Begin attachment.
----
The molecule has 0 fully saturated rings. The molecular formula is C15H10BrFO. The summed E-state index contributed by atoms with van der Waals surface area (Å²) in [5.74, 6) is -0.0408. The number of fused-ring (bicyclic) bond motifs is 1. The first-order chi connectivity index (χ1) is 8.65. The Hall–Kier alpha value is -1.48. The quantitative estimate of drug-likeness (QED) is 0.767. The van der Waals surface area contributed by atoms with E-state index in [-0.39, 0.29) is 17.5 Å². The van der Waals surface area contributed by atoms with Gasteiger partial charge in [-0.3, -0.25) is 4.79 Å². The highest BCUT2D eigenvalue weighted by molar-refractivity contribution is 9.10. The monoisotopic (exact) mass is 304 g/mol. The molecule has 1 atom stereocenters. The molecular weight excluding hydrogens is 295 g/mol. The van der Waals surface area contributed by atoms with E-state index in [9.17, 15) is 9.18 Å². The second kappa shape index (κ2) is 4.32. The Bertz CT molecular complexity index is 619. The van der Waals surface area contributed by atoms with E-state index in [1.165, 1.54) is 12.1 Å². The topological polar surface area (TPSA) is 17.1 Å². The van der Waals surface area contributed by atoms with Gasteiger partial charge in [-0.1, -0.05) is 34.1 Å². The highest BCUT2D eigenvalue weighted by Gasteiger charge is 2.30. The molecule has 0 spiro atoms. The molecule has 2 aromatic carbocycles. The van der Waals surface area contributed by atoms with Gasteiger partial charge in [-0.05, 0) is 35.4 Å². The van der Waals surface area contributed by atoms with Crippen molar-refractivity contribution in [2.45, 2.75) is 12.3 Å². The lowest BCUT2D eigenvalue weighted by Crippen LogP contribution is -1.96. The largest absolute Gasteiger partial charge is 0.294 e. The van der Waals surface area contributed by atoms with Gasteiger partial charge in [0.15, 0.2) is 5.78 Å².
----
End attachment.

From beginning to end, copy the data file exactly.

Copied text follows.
The molecule has 0 fully saturated rings. The molecular formula is C15H10BrFO. The summed E-state index contributed by atoms with van der Waals surface area (Å²) in [5.74, 6) is -0.0408. The number of fused-ring (bicyclic) bond motifs is 1. The first-order chi connectivity index (χ1) is 8.65. The Hall–Kier alpha value is -1.48. The quantitative estimate of drug-likeness (QED) is 0.767. The van der Waals surface area contributed by atoms with E-state index in [-0.39, 0.29) is 17.5 Å². The van der Waals surface area contributed by atoms with Gasteiger partial charge in [-0.3, -0.25) is 4.79 Å². The highest BCUT2D eigenvalue weighted by molar-refractivity contribution is 9.10. The monoisotopic (exact) mass is 304 g/mol. The molecule has 1 atom stereocenters. The molecular weight excluding hydrogens is 295 g/mol. The van der Waals surface area contributed by atoms with E-state index in [9.17, 15) is 9.18 Å². The second kappa shape index (κ2) is 4.32. The Bertz CT molecular complexity index is 619. The van der Waals surface area contributed by atoms with E-state index in [1.165, 1.54) is 12.1 Å². The topological polar surface area (TPSA) is 17.1 Å². The van der Waals surface area contributed by atoms with Gasteiger partial charge in [-0.1, -0.05) is 34.1 Å². The highest BCUT2D eigenvalue weighted by Gasteiger charge is 2.30. The molecule has 0 spiro atoms. The molecule has 2 aromatic carbocycles. The van der Waals surface area contributed by atoms with Gasteiger partial charge in [-0.05, 0) is 35.4 Å². The van der Waals surface area contributed by atoms with Crippen molar-refractivity contribution in [2.45, 2.75) is 12.3 Å². The lowest BCUT2D eigenvalue weighted by Crippen LogP contribution is -1.96. The largest absolute Gasteiger partial charge is 0.294 e. The van der Waals surface area contributed by atoms with Gasteiger partial charge in [0.15, 0.2) is 5.78 Å².